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Slow Eating Might Help Curb Calories

Slow Eating Might Help Curb Calories

THURSDAY, Jan. 2, 2014 (HealthDay News) -- As people look for fresh strategies to cut back on calories and shed pounds, a new study suggests that simply eating more slowly can significantly reduce how much people eat in a single sitting.

The study involved a small group of both normal-weight and obese or overweight participants. All were given an opportunity to eat a meal under relaxed, slow-speed conditions, and then in a time-constrained, fast-speed environment.

The catch: Although all participants consumed less when eating slowly and all said they felt less hungry after eating a slow meal compared to a fast meal, only people who were considered normal weight actually reduced their calorie intake significantly when eating more slowly.

"One possible reason [for the calorie drop seen] may be that slower eating allows people to better sense their feelings of hunger and fullness," said study author Meena Shah, a professor in the department of kinesiology at Texas Christian University, in Fort Worth.

Slow eating also seemed to increase water intake and stomach swelling, Shah said, while also affecting the biological process that determines how much food people consume.

The study was published online Jan. 2 in the Journal of the Academy of Nutrition and Dietetics.

Although just less than 15 percent of Americans were obese in the early 1970s, that figure increased to nearly 36 percent by 2010, the researchers said.

To explore a potential connection between slow eating and reduced caloric intake, the team focused on 35 normal-weight men and women and 35 overweight or obese men and women.

During a two-day study period, all were asked to consume the exact same meals under two conditions. The "slow" meal was spread over an average of 22 minutes per meal, involving small bites and deliberate chewing without concern for time. The "fast" meal involved large bites and quick chewing, under the notion that time was of the essence. The average fast-meal time was about nine minutes.

The result: Normal-weight participants were found to consume 88 fewer calories when eating slowly, a decrease deemed "significant." By contrast, the obese/overweight group saw only a 58-calorie reduction during the slow-eating session, which was not considered significant.

The researchers said the obese/overweight group actually consumed less food overall during both the slow- and fast-eating sessions than the normal-weight group. That finding might explain the smaller calorie drop during the first group's slow-eating trial, they said.

Some self-consciousness among the participants might also have affected eating patterns, leading them to consume food in a manner that differed from a private, real-world setting. "There is always the possibility that people will eat differently when they are being observed," Shah said.

Both groups ate less when eating slowly, however, and a notable spike in water intake during the slow-eating test might be a major reason why. When eating slowly, water intake increased by 27 percent among the normal-weight group, and by 33 percent among the overweight/obese group.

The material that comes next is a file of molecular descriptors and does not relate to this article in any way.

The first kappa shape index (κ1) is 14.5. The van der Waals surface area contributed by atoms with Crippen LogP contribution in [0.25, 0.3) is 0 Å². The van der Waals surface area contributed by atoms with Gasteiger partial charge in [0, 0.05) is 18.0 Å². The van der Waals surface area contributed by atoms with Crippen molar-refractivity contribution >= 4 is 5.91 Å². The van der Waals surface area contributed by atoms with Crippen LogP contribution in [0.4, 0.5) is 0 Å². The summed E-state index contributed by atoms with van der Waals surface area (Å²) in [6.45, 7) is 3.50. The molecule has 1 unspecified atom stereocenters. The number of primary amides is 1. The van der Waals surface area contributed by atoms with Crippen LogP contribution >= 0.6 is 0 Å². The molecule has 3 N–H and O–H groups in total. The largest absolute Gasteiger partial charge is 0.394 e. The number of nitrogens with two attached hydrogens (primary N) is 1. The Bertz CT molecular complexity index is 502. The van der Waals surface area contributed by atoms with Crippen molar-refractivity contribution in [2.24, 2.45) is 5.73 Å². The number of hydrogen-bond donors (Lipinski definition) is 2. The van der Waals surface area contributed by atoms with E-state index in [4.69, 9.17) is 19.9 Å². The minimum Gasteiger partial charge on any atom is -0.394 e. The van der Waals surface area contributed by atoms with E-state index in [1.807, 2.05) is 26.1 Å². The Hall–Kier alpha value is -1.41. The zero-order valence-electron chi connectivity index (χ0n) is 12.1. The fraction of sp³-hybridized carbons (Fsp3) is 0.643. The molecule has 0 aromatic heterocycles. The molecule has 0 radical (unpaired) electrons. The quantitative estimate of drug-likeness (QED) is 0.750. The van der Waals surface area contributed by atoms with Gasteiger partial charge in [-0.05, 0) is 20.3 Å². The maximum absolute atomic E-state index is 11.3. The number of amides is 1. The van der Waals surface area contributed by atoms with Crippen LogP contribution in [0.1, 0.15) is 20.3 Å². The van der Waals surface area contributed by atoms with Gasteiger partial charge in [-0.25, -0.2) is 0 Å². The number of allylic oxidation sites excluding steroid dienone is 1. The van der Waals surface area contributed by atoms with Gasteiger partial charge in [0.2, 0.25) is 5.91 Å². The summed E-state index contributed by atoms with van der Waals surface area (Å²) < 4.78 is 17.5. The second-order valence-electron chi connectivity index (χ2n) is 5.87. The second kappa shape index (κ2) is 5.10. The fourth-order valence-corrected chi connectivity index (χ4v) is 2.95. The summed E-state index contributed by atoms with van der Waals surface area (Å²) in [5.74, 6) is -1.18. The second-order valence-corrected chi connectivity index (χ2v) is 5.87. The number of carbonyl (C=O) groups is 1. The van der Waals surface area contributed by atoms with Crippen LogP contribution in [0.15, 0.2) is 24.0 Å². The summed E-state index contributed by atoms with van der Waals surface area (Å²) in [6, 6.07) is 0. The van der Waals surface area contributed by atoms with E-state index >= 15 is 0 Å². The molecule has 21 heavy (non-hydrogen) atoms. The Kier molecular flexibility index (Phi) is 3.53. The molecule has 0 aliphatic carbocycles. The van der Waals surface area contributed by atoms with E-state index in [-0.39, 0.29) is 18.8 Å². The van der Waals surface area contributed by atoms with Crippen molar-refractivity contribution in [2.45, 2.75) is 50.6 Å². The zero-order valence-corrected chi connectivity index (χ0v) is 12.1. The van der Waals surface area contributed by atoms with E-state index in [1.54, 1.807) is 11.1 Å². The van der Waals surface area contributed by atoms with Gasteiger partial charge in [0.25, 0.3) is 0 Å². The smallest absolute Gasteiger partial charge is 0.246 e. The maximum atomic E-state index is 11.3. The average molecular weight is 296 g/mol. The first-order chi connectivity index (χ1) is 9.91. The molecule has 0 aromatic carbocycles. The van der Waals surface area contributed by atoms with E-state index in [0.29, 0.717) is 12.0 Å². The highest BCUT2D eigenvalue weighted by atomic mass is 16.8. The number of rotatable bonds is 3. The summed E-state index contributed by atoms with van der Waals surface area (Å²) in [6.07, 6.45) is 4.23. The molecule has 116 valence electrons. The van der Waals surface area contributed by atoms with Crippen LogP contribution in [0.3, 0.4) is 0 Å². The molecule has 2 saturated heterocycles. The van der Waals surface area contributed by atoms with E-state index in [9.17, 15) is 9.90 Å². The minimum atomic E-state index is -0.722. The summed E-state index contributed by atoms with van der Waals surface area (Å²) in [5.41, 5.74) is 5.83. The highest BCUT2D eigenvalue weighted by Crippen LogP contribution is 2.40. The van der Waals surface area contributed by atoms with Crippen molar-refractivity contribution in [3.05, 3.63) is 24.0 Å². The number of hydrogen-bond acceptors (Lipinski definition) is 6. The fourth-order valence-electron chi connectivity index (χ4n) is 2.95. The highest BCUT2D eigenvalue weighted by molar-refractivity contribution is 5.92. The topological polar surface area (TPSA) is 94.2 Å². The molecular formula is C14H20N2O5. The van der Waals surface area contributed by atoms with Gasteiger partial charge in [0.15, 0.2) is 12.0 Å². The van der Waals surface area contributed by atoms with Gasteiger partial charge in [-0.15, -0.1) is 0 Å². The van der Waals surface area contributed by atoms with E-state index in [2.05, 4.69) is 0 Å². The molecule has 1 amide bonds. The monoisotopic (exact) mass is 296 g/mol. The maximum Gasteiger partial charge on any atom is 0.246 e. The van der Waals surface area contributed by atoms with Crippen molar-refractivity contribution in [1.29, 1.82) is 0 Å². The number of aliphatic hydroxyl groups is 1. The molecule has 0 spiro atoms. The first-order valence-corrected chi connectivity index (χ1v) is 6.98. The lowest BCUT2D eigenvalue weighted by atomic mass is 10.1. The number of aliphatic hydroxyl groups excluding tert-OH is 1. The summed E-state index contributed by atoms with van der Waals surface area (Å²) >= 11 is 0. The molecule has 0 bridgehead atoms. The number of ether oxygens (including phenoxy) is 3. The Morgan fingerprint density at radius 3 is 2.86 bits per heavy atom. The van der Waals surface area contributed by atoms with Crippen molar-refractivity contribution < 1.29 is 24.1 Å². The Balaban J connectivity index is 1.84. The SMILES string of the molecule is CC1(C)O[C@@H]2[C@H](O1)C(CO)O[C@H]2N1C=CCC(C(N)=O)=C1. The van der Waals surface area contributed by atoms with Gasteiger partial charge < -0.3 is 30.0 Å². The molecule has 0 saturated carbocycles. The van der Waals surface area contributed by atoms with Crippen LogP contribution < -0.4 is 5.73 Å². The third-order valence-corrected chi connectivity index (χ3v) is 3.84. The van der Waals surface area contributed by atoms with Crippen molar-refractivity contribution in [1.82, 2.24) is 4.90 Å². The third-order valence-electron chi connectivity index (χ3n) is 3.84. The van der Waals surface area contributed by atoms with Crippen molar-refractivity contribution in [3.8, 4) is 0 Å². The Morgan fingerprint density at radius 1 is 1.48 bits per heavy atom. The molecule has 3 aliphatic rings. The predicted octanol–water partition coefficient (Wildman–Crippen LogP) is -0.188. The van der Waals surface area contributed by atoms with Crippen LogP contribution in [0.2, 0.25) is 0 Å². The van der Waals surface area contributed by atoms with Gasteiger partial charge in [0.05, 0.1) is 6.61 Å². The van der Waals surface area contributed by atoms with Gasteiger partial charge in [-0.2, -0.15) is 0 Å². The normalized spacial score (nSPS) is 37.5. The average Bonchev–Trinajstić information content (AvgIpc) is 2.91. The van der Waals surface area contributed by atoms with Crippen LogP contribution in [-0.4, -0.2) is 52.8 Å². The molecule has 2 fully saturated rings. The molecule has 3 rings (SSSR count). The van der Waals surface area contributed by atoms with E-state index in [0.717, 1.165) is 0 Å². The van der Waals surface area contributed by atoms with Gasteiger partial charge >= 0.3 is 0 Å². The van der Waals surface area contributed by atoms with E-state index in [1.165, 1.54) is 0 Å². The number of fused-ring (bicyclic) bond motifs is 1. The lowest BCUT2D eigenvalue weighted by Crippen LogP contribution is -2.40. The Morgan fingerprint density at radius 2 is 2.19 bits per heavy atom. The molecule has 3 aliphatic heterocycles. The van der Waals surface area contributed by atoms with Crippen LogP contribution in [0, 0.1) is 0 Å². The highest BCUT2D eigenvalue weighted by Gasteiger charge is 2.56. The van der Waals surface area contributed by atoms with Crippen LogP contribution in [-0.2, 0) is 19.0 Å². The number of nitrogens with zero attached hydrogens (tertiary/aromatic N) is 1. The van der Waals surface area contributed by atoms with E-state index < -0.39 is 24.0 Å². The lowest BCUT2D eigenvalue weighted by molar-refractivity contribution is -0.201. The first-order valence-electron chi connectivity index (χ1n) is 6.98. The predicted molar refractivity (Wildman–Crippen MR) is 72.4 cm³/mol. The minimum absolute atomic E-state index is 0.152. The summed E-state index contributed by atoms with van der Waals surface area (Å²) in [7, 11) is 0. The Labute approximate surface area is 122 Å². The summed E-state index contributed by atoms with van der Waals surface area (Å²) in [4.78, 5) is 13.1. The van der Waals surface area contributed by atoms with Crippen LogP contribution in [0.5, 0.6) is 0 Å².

Susan Roberts, a senior scientist with the U.S. Department of Agriculture, suggested that the study suffers from a number of analytic flaws.

"First of all, slow eating reduces [calorie] intake by 10 percent in the normal-weight folk and 8 percent in the obese ones," said Roberts, who works at the nutrition research center at Tufts University in Medford, Mass. "The 10 percent is [deemed] statistically significant, whereas the 8 percent is not. However, there is no significant difference between 8 percent and 10 percent, meaning ... there is no difference in the effect of eating speed on [calorie] intake according to whether you are obese or lean."

"More importantly," she added, "the obese individuals in the study substantially under-ate during the measurements, which calls into question whether the results are meaningful and repeatable."

Lona Sandon, assistant professor of clinical nutrition at the University of Texas Southwestern Medical Center at Dallas, said the study did not control for a number of factors that could have influenced the findings. That makes it impossible to conclude that there is any direct cause and effect between slower eating and lower food consumption, she said.

"However, there are other theories and camps of research that support the theory that we consume less when we eat more slowly," said Sandon, a registered dietitian. "Taking time to enjoy and be more mindful of the food we are eating is associated with eating less."

"[But] it may be a better strategy for preventing weight gain, as opposed to treating overweight and obesity," Sandon said.

More information

To learn more about healthy weight, visit the U.S. National Heart, Lung, and Blood Institute.

SOURCES: Meena Shah, Ph.D., professor, department of kinesiology, Texas Christian University, Fort Worth; Lona Sandon, R.D., assistant professor, clinical nutrition, University of Texas Southwestern Medical Center at Dallas; Susan Roberts, Ph.D., senior scientist, USDA Human Nutrition Research Center, Tufts University, Medford, Mass.; Jan, 2, 2014, Journal of the Academy of Nutrition and Dietetics, online

 
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